So I’m working on the fourth EDGE book — tentatively titled THE EDGE OF INFINITY. I’m writing on the plane coming home to New Mexico and I suddenly realize that this book is set about fourteen years after the events in THE EDGE OF DAWN.
All three of these books have been very closely tied to the real world, and real world events and I suddenly realized that Donald Trump will be president and that is going to have a profound effect on the state of the world in 2031. Advances in science will no doubt suffer. The rights of minorities may well be in jeopardy. Women’s rights may be curtailed. The fight against climate change will have been delayed and perhaps derailed. Which given Lumina Enterprises stated purpose to increase knowledge and understanding of the universe and the world we inhabit a real headache. It means my paladins have been fighting a rear guard action. That’s going to change a lot of the tone of the book, and perhaps change the emotional content of the final scene. It might be less triumphant and more the act of people striving to find a better way on a planet far, far away.
Or in the words of Peter Diamandis —
“The meek shall inherit the earth. The rest of us are going to the stars.”
Carrie Vaughn, one of our amazing writers has given us a terrific story about the character she created for Fort Freak. This is all about Rikki before she became a cop, and it’s a lovely slice of life about Jokertown. Not everything in a superhero universe has to be about saving New York, or the world, or the universe.
Here’s the link The Thing About Growing Up in Jokertown Enjoy.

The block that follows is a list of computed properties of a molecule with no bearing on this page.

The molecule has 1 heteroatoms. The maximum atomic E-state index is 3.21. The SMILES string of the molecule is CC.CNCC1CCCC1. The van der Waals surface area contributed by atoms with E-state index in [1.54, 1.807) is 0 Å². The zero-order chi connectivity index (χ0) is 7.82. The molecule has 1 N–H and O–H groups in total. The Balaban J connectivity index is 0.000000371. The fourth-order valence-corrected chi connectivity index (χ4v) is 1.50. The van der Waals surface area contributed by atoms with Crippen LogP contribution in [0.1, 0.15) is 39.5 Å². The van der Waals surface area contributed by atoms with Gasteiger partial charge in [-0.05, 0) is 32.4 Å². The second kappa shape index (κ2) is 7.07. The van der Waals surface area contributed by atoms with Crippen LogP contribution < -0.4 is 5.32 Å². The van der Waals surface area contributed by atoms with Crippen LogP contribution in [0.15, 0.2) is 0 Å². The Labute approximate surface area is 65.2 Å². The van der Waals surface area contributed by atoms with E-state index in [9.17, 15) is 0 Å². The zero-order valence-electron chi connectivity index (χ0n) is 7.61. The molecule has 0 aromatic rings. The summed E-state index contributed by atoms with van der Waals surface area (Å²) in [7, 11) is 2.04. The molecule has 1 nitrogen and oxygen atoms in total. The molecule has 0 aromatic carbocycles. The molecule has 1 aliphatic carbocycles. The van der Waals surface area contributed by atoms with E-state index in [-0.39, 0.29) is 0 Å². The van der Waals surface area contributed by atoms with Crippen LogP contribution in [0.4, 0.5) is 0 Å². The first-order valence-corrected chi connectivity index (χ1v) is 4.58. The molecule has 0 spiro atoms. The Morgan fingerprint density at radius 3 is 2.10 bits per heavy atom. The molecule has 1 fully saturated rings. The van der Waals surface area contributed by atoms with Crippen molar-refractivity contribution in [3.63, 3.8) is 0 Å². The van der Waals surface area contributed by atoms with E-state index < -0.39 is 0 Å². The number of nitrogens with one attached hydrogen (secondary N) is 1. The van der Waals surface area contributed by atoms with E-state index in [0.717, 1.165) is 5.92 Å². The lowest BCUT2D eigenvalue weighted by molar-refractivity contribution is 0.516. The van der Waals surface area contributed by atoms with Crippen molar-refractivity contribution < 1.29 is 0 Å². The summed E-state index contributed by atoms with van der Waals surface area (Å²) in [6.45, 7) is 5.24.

Last night I finished reading a terrific short story by my friend Connie Willis. She is a wonderful writer, and also a terrific human being. I’m not generally a reader of short fiction. I love novels where I can wallow and spend a lot of time with the characters, but Connie is one of the masters of the short form. Right now I’m reading a collection called The Best of Connie Willis, and I hit the story “Inside Job”. It’s about a skeptic writer dealing with a “channeler” and H.L. Mencken figures large in the story.
Which made me realize that we really need Mencken now. Yes, there are clever people sounding the alarm and pointing out the absurd on numerous platforms, but in this age of scattered news it’s hard to have that one defining voice shouting at us not to be imbeciles and listen to “infernal gabble”. But here we are where a president elect can stand on a stage uttering falsehood after falsehood. Where idiotic conspiracy theories take hold — Jade Helm, where the governor of a state actually took seriously the idea that a military exercise was an attempt to conquer Texas, as if Texas wasn’t already part of the United States. And Pizzagate that led to a moron ending up in a pizza parlor in Washington D.C. brandishing a gun because “think of the children”. Or birtherism that pernicious, racist theory that the president of the United States was born in Kenya.
Mencken had a quick wit and a vicious tongue that could flay an opponent. Not like the exchange of profane laced insults that one sees thrown about on social media. He pointed up the absurd with laser-like precision that left his opponents bloodied and humiliated. He is quoted frequently. Here’s one that is especially relevant today:
“The whole aim of practical politics is to keep the populace alarmed (and hence clamorous to be led to safety) by an endless series of hobgoblins, most of them imaginary.”
And this, which I think is going to become the new signature tag on my emails. I had been quoting Craig Ferguson musing about Dr. Who, but I think this works better for the indefinite future.
“In this world of sin and sorrow there is always something to be thankful for. As for me, I rejoice that I am not a Republican.”